I thought my stalker ex would be sent to jail, but instead he was handed a £300 fine

Anthony Gray, 44, had bombarded the mum-of-three with texts and calls, turned up at her home and messaged her at a football match saying: “I am behind you.”

Scared for the safety of herself and her children, Rebekah eventually reported Gray to the police and he was convicted of harassment.

After Gray was given a restraining order, ­Rebekah felt safe — but when he breached it he was handed a fine of just £300.

Now Rebekah is joining our Stop A Stalker campaign which urges the authorities to take stalking more seriously and backs the Stalking Protection Bill so police can have more powers to protect victims before it is too late.

Rebekah, 48, from Hull, says: “More needs to be done to protect people like me. That is why I am supporting this vital Fabulous Daily campaign.

“How am I supposed to move on when I know Tony is still out there? I’m still looking over my shoulder everywhere I go.”

In December 2016, Rebekah met Tony through a dating site.

Rebekah, mum to Ben, 24, Harry, 21, and George, 18, says: “Tony was funny, charming and attentive.

“In time, though, the cracks appeared. He became a different person when he drank. He’d pick fights with me, put me down and get jealous if I spent time with anyone else, even my boys. It was like he wanted me to himself — but seemed to hate me sometimes, too.”

Friends began to doubt the relationship but it was only after he insulted her sons in a row that she finally ended things in August 2017.

Rebekah, a housing officer, says: “Before Tony, I couldn’t understand why women stayed with men such as him. But now I see it isn’t a choice.

“He chipped away all my confidence, made me feel I was unworthy of love, brought me to my knees like a frightened little victim.

“Finally broken, I told him, ‘It’s over — for good.’ As I drove home from finishing with him, my phone was ringing on repeat.

“Over the next few weeks he bombarded me with texts and calls, sometimes phoning up to 20 times an hour.

“Whenever I blocked him, he’d find a new way to contact me, like his withheld work number or a payphone. He’d go from begging me to come back to foul-mouthed rants, calling me a liar and cheat.” Chillingly, Gray once contacted Rebekah to say he was very near.

Rebekah says: “I was watching a Hull City match when I got a text message. It said, ‘I’m behind you — up to your left’. I had a season ticket so he knew I’d be there. I stared straight ahead, too afraid to turn around and see if he was there. I ran out at half-time and I think I heard him call my name — but I didn’t dare look.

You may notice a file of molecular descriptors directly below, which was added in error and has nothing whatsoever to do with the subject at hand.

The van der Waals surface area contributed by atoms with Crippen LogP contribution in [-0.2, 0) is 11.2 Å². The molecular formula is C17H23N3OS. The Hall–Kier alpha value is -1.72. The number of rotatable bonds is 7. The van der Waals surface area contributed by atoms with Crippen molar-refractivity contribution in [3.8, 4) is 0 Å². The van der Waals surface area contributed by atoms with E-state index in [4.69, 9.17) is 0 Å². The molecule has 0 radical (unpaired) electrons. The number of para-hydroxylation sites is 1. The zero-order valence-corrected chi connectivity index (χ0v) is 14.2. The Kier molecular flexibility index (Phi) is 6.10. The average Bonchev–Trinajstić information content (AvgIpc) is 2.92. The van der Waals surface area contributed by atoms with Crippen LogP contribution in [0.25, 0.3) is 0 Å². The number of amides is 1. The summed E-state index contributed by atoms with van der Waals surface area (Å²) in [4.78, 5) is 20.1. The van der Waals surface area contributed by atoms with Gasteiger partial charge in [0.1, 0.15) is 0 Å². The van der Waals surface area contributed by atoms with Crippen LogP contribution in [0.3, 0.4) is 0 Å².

“I was always looking over my shoulder. He would send texts saying things like, ‘I’m getting what is mine’ and ‘Don’t know why I loved you’.

“Another time, I won tickets in a radio ­competition to a concert for The Script. He told me he’d be there too and that he’d stand right next to me.

“Every time my phone rang, I felt terror. People ask me why I didn’t change my number but I worried that would prompt him to do something awful.

“I threatened to go to the police but he kept saying, ‘I don’t care, you’ll never win’.”

Rebekah says Gray once showed up at her house at 7.30am and looked through her window as she ate breakfast. Another time, she says he watched her from outside while she was at work.

In September last year, Rebekah went to Humberside Police. Gray was charged, pleaded guilty at Beverley Magistrates Court to causing harassment without violence and was given a restraining order.

Rebekah says: “Sitting in the same courtroom as him, I felt physically sick. But relief surged through me when he was given a restraining order, banning him from contacting me or going anywhere near me, and was warned any breach could land him in jail for up to five years.

“I thought that would be the end. But after four months, in January 2018, he texted again.

“‘You OK?’ he asked. Seeing his name back on my screen made me feel as if he was closing in on me. I thought it was best to ignore him — until a few weeks later, in February 2018, a second message came, ‘I did love you’.”

Rebekah went to the police and five months later, Gray was hauled before Hull magistrates.

She says: “I expected him to be sent to jail, but he was fined just £300. The sentence made me feel gutted. Is that all my safety is worth?

“That’s why the Stop A Stalker campaign is important. It’s not only vital that victims are ­better protected but that the police and courts take cases like mine more seriously. The courts need to clamp down harder on offenders so victims feel safe.”


Sign our petition at change.org/stopastalker.


If you become a victim of stalking, inform a friend, secure your social media, contact the police and call the National Stalking Helpline on
0808 802 0300.

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